Wednesday, 23 April 2014

The Day I Met The President

It's not every Tuesday I get invited to Áras an Uachtaráin, so in the lead up to yesterday's reception with President Higgins, I was pretty excited.

The night before, I planned my schedule with military precision. I hung out my dress, I cleaned my blazer, I laid out my Nancy Reagan pearls and put my passport in my handbag. Settling down with a bacon bagel and new Game of Thrones, all felt calm in the realm. 

Then I woke up. Half-asleep, I spilled coffee granules as I attempted to brew caffeine goodness to fire my brain. I laddered my tights as I was putting them on. I smudged my mascara, my hair would not sit right and I got make-up on the collar of my dress. 

My friend text me to see how I was faring. "I look like a boy. And if I didn't have such freakish body proportions, my new dress wouldn't be loose at the waist while still managing to give me a Kim Kardashian arse." 

I scuttled off the bus to make my way to Reach Out HQ for a debrief meeting about our first Change Your Mind program last Wednesday. The Dublin skies hung heavy and grey as I crossed my fingers that it wouldn't rain (naturally, I had no proper jacket on or umbrella in my handbag). My luck held out on that one. 

Between odd, cryptic text messages (Today, of ALL days, I muttered darkly to myself) and strange behavior of certain people, by the time I began to make my way to Stephen's Green Hotel, the height of my aspirations sat at "don't break your heel before you meet the President". 

Thankfully, the luck of the Irish was with the various alumni of the Washington Ireland Program as we gathered at the hotel to make our way to the Phoenix Park. 

The enormity of the occasion did not really register with me until I stood in front of our very own White House. A thin mist milled around the old trees and lush grass, along with some cows; which I was quite surprised to see. Who knew there were such things as Presidential cows?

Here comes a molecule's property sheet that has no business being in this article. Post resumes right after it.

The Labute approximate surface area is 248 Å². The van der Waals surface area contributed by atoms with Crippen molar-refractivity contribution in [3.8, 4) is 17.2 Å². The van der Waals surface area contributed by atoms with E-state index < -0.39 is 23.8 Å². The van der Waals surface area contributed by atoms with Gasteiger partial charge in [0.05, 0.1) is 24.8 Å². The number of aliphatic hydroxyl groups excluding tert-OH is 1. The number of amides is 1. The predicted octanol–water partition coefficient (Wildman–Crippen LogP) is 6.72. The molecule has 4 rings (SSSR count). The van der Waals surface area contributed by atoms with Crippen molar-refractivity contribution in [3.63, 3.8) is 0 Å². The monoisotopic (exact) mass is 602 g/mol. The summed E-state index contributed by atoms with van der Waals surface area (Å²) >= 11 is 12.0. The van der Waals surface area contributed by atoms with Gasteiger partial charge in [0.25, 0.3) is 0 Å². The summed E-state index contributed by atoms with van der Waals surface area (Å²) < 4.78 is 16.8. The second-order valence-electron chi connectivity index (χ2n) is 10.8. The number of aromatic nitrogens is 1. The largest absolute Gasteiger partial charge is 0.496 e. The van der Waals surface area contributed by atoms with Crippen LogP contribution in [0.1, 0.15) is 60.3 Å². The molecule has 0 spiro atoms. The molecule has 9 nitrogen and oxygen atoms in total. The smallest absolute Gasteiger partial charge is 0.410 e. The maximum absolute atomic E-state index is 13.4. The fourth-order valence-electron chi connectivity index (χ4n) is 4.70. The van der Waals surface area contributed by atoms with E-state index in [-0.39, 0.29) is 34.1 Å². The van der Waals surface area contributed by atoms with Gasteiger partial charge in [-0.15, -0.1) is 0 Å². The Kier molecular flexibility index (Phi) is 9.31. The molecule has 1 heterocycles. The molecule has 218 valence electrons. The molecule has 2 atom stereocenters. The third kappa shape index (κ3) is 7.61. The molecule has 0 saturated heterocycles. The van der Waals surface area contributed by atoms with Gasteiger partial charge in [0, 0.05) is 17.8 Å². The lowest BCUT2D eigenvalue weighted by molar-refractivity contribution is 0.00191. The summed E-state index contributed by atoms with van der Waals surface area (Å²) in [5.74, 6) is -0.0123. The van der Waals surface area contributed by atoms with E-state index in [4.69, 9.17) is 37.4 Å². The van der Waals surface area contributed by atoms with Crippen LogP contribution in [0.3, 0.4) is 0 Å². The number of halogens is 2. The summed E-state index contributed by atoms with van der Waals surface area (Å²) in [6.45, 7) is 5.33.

Soon after we made our way into the building, we waited to be individually announced to President Higgins and his wife, Sabina. As I heard "Vicky Kavanagh, Class of 2011", I focused my energies on not falling over my own two feet as I was greeted by Mr and Mrs Higgins. 

A couple of things to note about Áras; it's physically warmer than most diplomatic residences I've been in; the staff are unbelievably friendly, and they provide the best finger-food ever. President Higgins gave a speech commemorating the program which I am very proud to be a part of, followed by Kevin Sullivan, former speech-writer for Obama and long-time associate of WIP. After this, the President mingled among us. 

In the most wonderful way, President Higgins is like a character from a Roald Dahl book. Soft-spoken, with a lilting accent, conversation flows from him like a familiar melody. Given the opportunity, there was only one question I could think to ask him: Is it true that him and Seamus Heaney once stayed up all night trying to think of a word in the English language to rhyme with orange?

It turns out that while Heaney did indeed do this, it was not with Higgins. However, I did illicit a promise from the President that if he ever thought of a word to rhyme with 'orange', he would let me know. On the way out, I made friends with two of the biggest dogs I've ever encountered in my life. 

Later that day, on the bus to my friend's house, I found myself shaking my head at the events of the previous few hours. A few "complicated" text messages later, I found myself perplexed by the strangeness of life. One minute you're getting your picture with the President, the next your on the 15 attempting to decipher the meaning of wordplay's. 

I fell into bed exhausted last night. Conversations and events swam in my head in crashing waves I could not contain. I tried to calm my mind. There are so many things happening at the moment and I've little to no idea as to how such things are going to unfold. As someone who likes to plan ahead (see beginning of this post), such uneven footing disturbs me. I cannot prepare myself for the outcome if I don't know what avenue it's going to take and I and I dislike leaving such things up to chance. I got lucky yesterday, crossing my fingers to avoid the rain. I need something more powerful than to cross my toes too, and hope I avert disaster. So far, the only option I can think of is to spend my Summer at a convent. 

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